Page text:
Funding a business is a task that requires your time and attention, early on. Raise funds or capital before you actually need it. Of course, you have the option to use your own capital such as cash, savings, credit cards, or equity in your property. If this does not meet your needs, then consider bringing in help from investors.

With investors, start with the people who know you best (friends and family). These people are more likely to take a chance on you versus someone that does not know anything about you. Set clear boundaries and clear terms. For example, what percent of equity will your investor receive for investing into your business? What will be the terms when they will get paid back or what happens if you don’t meet your projected goals of revenue generation? An investor is lookinhands-pulling-dollar-bill-puzzleg for a WIN-WIN scenario, meaning they are interested in gaining the greatest return on investment ROI. You are interested in giving up as little of the company as possible. The goal is to arrive at a happy middle for all parties involved. Do your research with coming up with the value of your company. Compare your company to those in your industry using realistic numbers.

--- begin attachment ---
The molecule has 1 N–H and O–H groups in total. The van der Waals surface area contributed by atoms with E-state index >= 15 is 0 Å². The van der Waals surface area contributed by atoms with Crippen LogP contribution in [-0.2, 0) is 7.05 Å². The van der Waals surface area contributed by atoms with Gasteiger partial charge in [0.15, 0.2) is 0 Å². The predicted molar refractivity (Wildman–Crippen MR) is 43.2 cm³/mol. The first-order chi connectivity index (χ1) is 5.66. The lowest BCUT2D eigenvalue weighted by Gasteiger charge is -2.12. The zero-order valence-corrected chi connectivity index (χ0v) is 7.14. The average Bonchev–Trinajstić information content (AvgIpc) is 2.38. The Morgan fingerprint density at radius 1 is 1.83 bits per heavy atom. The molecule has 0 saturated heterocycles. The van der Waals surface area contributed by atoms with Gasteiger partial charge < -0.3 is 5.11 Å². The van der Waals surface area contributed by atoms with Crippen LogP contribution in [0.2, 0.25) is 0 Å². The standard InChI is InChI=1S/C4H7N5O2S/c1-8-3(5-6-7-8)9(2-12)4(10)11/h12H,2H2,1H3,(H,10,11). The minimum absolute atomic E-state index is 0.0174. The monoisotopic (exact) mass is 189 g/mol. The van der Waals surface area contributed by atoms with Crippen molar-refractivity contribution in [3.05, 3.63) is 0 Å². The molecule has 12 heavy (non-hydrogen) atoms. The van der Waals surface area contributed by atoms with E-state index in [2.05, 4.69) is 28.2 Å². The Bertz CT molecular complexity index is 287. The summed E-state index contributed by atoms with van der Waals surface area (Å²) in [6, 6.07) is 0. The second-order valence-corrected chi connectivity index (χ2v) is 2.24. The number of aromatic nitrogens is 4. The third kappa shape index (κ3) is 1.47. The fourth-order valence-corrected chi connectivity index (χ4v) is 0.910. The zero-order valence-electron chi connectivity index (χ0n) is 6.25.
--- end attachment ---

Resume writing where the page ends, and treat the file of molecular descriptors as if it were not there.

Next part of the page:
Where are the Investors? Identify potential investors from associations, successful business people, crowd funding, venture capital companies, and established investor organizations.

Debt will be a personal or business loan. The business loan is an option; however, it will require good personal credit, the business to be in existence for a certain period of time such as (2-3) years minimum and a business plan.

Options:

Self-funded (cash, credit cards, credit card advance)

Debt (personal loan or business loan); SBA guaranteed loan http://www.sba.gov

Selling Stock of Business (to family, friends, investors)

Venture Capital 

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